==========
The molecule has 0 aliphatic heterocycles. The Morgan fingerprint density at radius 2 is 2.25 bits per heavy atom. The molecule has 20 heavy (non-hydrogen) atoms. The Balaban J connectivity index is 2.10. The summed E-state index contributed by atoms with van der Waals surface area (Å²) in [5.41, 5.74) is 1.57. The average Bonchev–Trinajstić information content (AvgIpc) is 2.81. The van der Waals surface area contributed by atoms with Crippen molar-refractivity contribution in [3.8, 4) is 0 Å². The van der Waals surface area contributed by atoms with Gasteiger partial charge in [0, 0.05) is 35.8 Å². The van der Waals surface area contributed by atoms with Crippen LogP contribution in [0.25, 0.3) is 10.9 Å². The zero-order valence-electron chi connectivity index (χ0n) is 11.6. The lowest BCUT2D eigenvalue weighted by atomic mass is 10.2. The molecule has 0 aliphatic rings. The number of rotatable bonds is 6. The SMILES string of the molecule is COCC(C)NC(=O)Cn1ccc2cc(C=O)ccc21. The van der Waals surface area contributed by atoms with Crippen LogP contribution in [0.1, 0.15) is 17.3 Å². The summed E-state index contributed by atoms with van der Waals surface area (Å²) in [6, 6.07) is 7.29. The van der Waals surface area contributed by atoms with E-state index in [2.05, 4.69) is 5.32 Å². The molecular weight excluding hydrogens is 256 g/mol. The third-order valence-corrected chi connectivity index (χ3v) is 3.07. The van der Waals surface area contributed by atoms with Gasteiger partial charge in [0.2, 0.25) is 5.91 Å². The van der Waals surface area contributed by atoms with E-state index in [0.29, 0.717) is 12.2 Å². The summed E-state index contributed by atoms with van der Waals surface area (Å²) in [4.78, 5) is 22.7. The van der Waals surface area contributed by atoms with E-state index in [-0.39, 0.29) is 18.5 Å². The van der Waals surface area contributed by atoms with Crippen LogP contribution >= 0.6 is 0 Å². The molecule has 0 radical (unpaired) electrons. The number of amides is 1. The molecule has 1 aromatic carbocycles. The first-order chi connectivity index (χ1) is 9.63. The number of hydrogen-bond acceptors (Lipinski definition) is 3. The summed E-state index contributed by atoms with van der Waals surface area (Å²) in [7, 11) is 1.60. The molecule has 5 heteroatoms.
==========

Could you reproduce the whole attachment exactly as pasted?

The molecule has 0 aliphatic heterocycles. The Morgan fingerprint density at radius 2 is 2.25 bits per heavy atom. The molecule has 20 heavy (non-hydrogen) atoms. The Balaban J connectivity index is 2.10. The summed E-state index contributed by atoms with van der Waals surface area (Å²) in [5.41, 5.74) is 1.57. The average Bonchev–Trinajstić information content (AvgIpc) is 2.81. The van der Waals surface area contributed by atoms with Crippen molar-refractivity contribution in [3.8, 4) is 0 Å². The van der Waals surface area contributed by atoms with Gasteiger partial charge in [0, 0.05) is 35.8 Å². The van der Waals surface area contributed by atoms with Crippen LogP contribution in [0.25, 0.3) is 10.9 Å². The zero-order valence-electron chi connectivity index (χ0n) is 11.6. The lowest BCUT2D eigenvalue weighted by atomic mass is 10.2. The molecule has 0 aliphatic rings. The number of rotatable bonds is 6. The SMILES string of the molecule is COCC(C)NC(=O)Cn1ccc2cc(C=O)ccc21. The van der Waals surface area contributed by atoms with Crippen LogP contribution in [0.1, 0.15) is 17.3 Å². The summed E-state index contributed by atoms with van der Waals surface area (Å²) in [6, 6.07) is 7.29. The van der Waals surface area contributed by atoms with E-state index in [2.05, 4.69) is 5.32 Å². The molecular weight excluding hydrogens is 256 g/mol. The third-order valence-corrected chi connectivity index (χ3v) is 3.07. The van der Waals surface area contributed by atoms with Gasteiger partial charge in [0.2, 0.25) is 5.91 Å². The van der Waals surface area contributed by atoms with E-state index in [0.29, 0.717) is 12.2 Å². The summed E-state index contributed by atoms with van der Waals surface area (Å²) in [4.78, 5) is 22.7. The van der Waals surface area contributed by atoms with E-state index in [-0.39, 0.29) is 18.5 Å². The van der Waals surface area contributed by atoms with Crippen LogP contribution >= 0.6 is 0 Å². The molecule has 0 radical (unpaired) electrons. The number of amides is 1. The molecule has 1 aromatic carbocycles. The first-order chi connectivity index (χ1) is 9.63. The number of hydrogen-bond acceptors (Lipinski definition) is 3. The summed E-state index contributed by atoms with van der Waals surface area (Å²) in [7, 11) is 1.60. The molecule has 5 heteroatoms.